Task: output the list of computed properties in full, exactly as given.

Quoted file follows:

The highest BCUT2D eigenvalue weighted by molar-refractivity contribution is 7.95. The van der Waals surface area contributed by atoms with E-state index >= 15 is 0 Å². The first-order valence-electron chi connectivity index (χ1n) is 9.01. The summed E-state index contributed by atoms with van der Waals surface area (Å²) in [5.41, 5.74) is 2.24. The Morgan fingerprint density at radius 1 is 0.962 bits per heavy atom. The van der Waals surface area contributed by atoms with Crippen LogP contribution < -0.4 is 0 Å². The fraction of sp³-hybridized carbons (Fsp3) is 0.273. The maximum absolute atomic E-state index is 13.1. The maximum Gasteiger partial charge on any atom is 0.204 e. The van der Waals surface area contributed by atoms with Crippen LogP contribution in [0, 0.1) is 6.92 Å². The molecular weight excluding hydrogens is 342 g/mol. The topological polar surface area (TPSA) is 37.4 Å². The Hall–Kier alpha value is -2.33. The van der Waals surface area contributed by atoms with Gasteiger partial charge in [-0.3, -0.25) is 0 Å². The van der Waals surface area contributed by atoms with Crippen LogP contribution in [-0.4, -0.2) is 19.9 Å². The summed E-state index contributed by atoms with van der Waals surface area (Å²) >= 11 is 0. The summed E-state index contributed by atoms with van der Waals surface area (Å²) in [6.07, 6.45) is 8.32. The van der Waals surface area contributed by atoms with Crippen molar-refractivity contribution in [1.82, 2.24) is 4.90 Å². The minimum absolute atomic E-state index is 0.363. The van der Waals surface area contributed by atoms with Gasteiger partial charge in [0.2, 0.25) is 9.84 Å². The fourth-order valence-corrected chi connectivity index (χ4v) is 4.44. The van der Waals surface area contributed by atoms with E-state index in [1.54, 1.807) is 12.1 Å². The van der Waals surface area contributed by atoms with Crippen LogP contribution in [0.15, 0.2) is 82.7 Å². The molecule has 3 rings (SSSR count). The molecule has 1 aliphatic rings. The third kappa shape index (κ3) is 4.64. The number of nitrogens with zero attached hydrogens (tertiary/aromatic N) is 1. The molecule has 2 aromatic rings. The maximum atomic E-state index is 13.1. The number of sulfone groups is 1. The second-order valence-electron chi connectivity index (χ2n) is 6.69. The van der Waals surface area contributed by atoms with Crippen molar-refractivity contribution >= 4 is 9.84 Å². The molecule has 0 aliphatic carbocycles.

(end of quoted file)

The highest BCUT2D eigenvalue weighted by molar-refractivity contribution is 7.95. The van der Waals surface area contributed by atoms with E-state index >= 15 is 0 Å². The first-order valence-electron chi connectivity index (χ1n) is 9.01. The summed E-state index contributed by atoms with van der Waals surface area (Å²) in [5.41, 5.74) is 2.24. The Morgan fingerprint density at radius 1 is 0.962 bits per heavy atom. The van der Waals surface area contributed by atoms with Crippen LogP contribution < -0.4 is 0 Å². The fraction of sp³-hybridized carbons (Fsp3) is 0.273. The maximum absolute atomic E-state index is 13.1. The maximum Gasteiger partial charge on any atom is 0.204 e. The van der Waals surface area contributed by atoms with Crippen LogP contribution in [0, 0.1) is 6.92 Å². The molecular weight excluding hydrogens is 342 g/mol. The topological polar surface area (TPSA) is 37.4 Å². The Hall–Kier alpha value is -2.33. The van der Waals surface area contributed by atoms with Gasteiger partial charge in [-0.3, -0.25) is 0 Å². The van der Waals surface area contributed by atoms with Crippen LogP contribution in [-0.4, -0.2) is 19.9 Å². The summed E-state index contributed by atoms with van der Waals surface area (Å²) >= 11 is 0. The summed E-state index contributed by atoms with van der Waals surface area (Å²) in [6.07, 6.45) is 8.32. The van der Waals surface area contributed by atoms with Crippen molar-refractivity contribution in [1.82, 2.24) is 4.90 Å². The minimum absolute atomic E-state index is 0.363. The van der Waals surface area contributed by atoms with Gasteiger partial charge in [0.2, 0.25) is 9.84 Å². The fourth-order valence-corrected chi connectivity index (χ4v) is 4.44. The van der Waals surface area contributed by atoms with E-state index in [1.54, 1.807) is 12.1 Å². The van der Waals surface area contributed by atoms with Crippen LogP contribution in [0.15, 0.2) is 82.7 Å². The molecule has 3 rings (SSSR count). The molecule has 1 aliphatic rings. The third kappa shape index (κ3) is 4.64. The number of nitrogens with zero attached hydrogens (tertiary/aromatic N) is 1. The molecule has 2 aromatic rings. The maximum atomic E-state index is 13.1. The number of sulfone groups is 1. The second-order valence-electron chi connectivity index (χ2n) is 6.69. The van der Waals surface area contributed by atoms with Crippen molar-refractivity contribution >= 4 is 9.84 Å². The molecule has 0 aliphatic carbocycles.